Runner’s High Explained: Fact or Fiction?
Running can give some runners a kind of euphoria and a reduced sensitivity to pain. In some cases, it can even help them to forget about time. Some runners describe it as an intense, blissful and emotional experience similar to an orgasm. For some, it is peaceful while others feel a burst of energy. Still others have never experienced the phenomenon of a runner's high.
This feeling is associated with rhythmic exercises that last for long periods. Running marathons is one form of exercise that falls into this category. However, scientists are not exactly certain what physiological phenomena are responsible for the feeling. You may be wondering if this high is limited to running or if it can be produced by engaging in other forms of exercise; if you are, consider the following available research.
Possible Reasons for the Runner's High
David A. Raichlen, PhD, is an associate professor of anthropology at the University of Arizona. He surmises that the runner's high may be left over from a time when humans had to chase down their food. Survival depended on the motivation to run and the brain chemicals that were released when our ancestors ran helped them to cover vast distances at great speeds. The runner's high may have provided a pain-killing effect that helped them to deal with the pain that came from their legs being tired and their feet getting blistered.
The Role of Endorphins
Endorphin production is one of the ways that your body responds to physical discomfort. This fact does not mean that running has to be painful for endorphins to be produced, but it should be challenging.
A study carried out by Dr. Henning Boecker from the University of Bonn showed that endorphins are produced during running and do attach themselves to the areas of the brain that govern emotions. Those areas include the limbic and prefrontal areas. According to this study, the degree of euphoria felt by the runners was in proportion to the amount of endorphins in their brain.
The notion that the runner's high comes from endorphins is widespread but not universal. Some scientists do not believe that endorphins are able to affect a person's psychology directly. It is widely theorised that another set of brain chemicals called endocannabinoids play a role in the runner's high.
While endorphins are considered the most likely source of a runner's high, it should be noted that the body also produces endocannabinoids. Anandamide is an example of an endocannabinoid that is synthesised in the body and that is thought to cause a feeling of calmness. While endorphins are produced only by specialised neurons, endocannabinoids can be produced by any cell in your body, and so can have an even greater effect on the brain.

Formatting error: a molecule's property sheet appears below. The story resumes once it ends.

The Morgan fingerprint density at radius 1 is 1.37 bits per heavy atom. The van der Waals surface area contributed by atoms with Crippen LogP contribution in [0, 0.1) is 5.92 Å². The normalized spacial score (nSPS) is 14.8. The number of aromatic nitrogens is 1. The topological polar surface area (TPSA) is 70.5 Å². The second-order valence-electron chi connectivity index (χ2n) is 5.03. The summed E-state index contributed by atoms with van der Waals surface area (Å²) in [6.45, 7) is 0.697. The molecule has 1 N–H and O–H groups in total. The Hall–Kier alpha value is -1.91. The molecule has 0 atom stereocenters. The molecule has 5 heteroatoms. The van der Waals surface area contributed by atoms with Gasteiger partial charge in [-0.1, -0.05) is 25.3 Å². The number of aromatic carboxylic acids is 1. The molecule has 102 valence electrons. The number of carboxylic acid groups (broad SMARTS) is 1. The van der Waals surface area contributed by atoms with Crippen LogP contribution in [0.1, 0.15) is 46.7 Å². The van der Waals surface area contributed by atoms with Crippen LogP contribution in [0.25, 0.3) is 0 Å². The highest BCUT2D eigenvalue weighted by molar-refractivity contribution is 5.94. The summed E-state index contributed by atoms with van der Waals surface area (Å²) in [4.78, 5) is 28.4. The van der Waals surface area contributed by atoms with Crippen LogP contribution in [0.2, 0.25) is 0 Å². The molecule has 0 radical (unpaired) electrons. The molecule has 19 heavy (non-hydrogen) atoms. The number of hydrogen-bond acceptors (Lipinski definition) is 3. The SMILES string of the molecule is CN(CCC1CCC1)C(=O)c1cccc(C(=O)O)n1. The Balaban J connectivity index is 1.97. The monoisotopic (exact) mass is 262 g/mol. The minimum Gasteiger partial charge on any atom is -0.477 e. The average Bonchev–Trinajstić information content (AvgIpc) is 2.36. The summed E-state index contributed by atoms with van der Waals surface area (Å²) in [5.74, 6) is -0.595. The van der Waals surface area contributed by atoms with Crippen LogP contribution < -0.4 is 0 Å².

The body's production of endocannabinoids is believed to be more of a reaction to stress than to pain (pain has a greater effect on endorphin production). It is virtually impossible to differentiate between pain and physical stress while running. This means that the same mechanism that causes endorphin production may also cause endocannabinoid production. Raichlen states that runners should run at around 70 percent of their maximum heart rate, as this range is optimal for causing a spike in cortisol production. Cortisol is the stress hormone that causes the production of endocannabinoids.
Who Can Get a Runner's High?
Since all humans have the same brain chemicals, anyone can get a runner's high; however, you may not feel it immediately. Researchers say that the point at which that high is felt has mainly to do with the intensity of the exercise. According to Raichlen, inactive people may not possess the level of fitness needed to achieve the exercise intensity that produces the high. He suggests that those who are inactive should build their tolerance for exercise until they get to the point where the runner's high can motivate them to exercise.
Is it Possible to Experience a Runner's High Without Running?
For many of us, running 42km is simply unfeasible. Does this mean that we can never experience a runner's high? Maybe not. Cedric Bryant, PhD, is the chief science officer for the American Council on Exercise and he says that many other exercises can produce the same effect. What the exercises have in common is that they are all repetitive and can be performed in a rhythmic manner.
Increasing Endocannabinoid Production
Matthew Hill, PhD, is an assistant professor at the University of Calgary's Hotchkiss Brain Institute. His research indicates that while minor mental stress can trigger an increase in endocannabinoid production, chronic stress can dull the effect.
Cecilia J. Hillard, PhD, is the director of the Medical College of Wisconsin's Neuroscience Research Center. Her research shows that in order to have optimal endocannabinoid production, it is necessary for you to have eight hours of sleep. She also found that the levels of endocannabinoids are three times greater when you wake up compared to when you go to sleep.
Solving the Runner's High Mystery
Scientists are still seeking the source of the runner's high, but the evidence that is presently available appears to indicate a combination of endorphin and endocannabinoid release. Of course, the full answer is likely to be more complicated and may involve other brain chemicals. What is your opinion on the runner's high? Have you experienced it? If so, tell us about it by commenting below.
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